A Blair Oaks High School archer a little more than a week ago took a shot at being the best in the world, and she succeeded with near perfection.
Rising junior Kamryn Twehus shot a score of 299 out of a possible 300 on the 10/15 meter range the weekend of June 7-9 at the National Archery in the Schools Program World Tournament in Louisville, Kentucky.
Twehus placed at state, nationals and worlds last year as a rising sophomore at the end of her first year on Blair Oaks' archery team.
Last year at worlds, she placed fifth out of 467 high school girls, first out out 148 freshmen girls and eighth among 1,653 girls overall.
This time around, she was No. 1 overall, out of 2,362 girls. She was also first among 861 high school girls and first out of 251 sophomore girls.
"I'm just going to keep striving and try to get that 300," Twehus said Monday of what's next for her after winning at worlds, but just one point shy of perfection.
"No, I have not seen too many pick it up as fast as she did," Twehus' coach Doug Stockman said Monday.
"I'm hoping (Twehus) wins state and nationals next year," Stockman said.
Blair Oaks is entering the third year it's had an archery team, under the coaching of Stockman, his wife and four others.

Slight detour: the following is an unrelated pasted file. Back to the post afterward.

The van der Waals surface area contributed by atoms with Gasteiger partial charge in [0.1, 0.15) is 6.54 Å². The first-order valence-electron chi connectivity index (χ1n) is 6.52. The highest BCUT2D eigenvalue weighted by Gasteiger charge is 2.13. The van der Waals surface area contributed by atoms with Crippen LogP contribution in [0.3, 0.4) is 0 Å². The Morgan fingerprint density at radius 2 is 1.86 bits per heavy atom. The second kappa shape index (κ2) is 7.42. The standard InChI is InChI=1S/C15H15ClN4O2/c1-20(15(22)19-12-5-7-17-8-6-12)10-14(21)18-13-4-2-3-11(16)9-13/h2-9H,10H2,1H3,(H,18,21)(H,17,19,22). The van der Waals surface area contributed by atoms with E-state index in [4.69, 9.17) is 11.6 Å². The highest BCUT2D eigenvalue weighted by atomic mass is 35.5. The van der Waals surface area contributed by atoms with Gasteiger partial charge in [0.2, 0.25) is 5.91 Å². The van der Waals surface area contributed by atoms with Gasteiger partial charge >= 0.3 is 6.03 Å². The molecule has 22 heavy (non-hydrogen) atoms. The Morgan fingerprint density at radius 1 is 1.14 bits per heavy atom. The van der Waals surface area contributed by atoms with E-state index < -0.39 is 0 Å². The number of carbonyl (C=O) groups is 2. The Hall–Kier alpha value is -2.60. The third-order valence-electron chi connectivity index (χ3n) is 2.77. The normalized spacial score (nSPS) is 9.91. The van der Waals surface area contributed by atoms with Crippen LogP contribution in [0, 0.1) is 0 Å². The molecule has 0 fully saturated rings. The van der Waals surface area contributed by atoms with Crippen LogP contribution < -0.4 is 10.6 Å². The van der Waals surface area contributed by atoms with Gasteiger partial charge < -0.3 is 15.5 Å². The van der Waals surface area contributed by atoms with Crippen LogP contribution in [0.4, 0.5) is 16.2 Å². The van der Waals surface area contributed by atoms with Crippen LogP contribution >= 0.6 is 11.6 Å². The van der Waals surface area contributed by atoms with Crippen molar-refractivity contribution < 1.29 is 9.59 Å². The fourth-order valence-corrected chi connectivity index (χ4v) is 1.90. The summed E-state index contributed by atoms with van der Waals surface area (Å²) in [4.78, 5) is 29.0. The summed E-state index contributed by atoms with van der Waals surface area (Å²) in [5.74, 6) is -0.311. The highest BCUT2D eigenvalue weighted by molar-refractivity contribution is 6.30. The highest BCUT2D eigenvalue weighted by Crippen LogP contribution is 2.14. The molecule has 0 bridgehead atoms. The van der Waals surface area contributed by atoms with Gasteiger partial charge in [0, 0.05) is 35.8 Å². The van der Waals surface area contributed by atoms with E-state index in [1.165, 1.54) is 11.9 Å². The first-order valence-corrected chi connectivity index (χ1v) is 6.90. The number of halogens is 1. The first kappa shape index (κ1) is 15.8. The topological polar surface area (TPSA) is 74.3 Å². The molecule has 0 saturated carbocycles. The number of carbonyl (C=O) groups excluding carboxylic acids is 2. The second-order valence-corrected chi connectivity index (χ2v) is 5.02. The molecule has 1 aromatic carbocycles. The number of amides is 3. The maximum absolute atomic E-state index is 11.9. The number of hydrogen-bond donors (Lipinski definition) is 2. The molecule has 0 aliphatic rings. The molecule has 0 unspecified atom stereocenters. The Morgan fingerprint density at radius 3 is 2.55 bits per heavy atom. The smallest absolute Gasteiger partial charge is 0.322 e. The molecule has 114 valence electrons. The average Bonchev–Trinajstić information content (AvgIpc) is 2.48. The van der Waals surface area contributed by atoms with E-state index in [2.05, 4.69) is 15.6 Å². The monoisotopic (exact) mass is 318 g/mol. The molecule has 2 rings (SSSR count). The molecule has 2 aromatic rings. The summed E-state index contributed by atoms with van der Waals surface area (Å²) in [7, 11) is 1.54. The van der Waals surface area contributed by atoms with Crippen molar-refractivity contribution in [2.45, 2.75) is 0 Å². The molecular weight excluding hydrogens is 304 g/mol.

"I'm hoping we actually get a team that can finish in the top five at state and nationals next year," Doug said in terms of what he hopes the team can accomplish next, and he anticipated having a good team next year.
Twehus said last year after worlds that her goals for the coming year would be "just to keep improving, maintain my technique and work on getting better every day," and she said Monday that she would stick with that strategy again.
She said she has not yet thought about whether to compete in college, or perhaps even at a Summer Olympics.
Students from Trinity Lutheran School also competed on the 10/15 meter range at worlds.
Blair Oaks and Trinity Lutheran students also competed the same weekend in Louisville at the NASP World IBO 3-D Challenge. Instead of the bull's-eyes on the 10/15 meter range, 3-D archery features targets molded onto the sides of foam models of game animals like deer, turkeys and bighorn sheep.
Another Missouri student, a boy from Hillsboro High School took second at worlds behind Twehus, according to a news release from the Missouri Department of Conservation.
One hundred twenty-nine Missouri students were among the more than 5,000 archers in fourth through 12th grades from more than 200 schools in two countries that competed.
Full results from both worlds tournaments are available at nasptournaments.org/TournamentExplorer.aspx.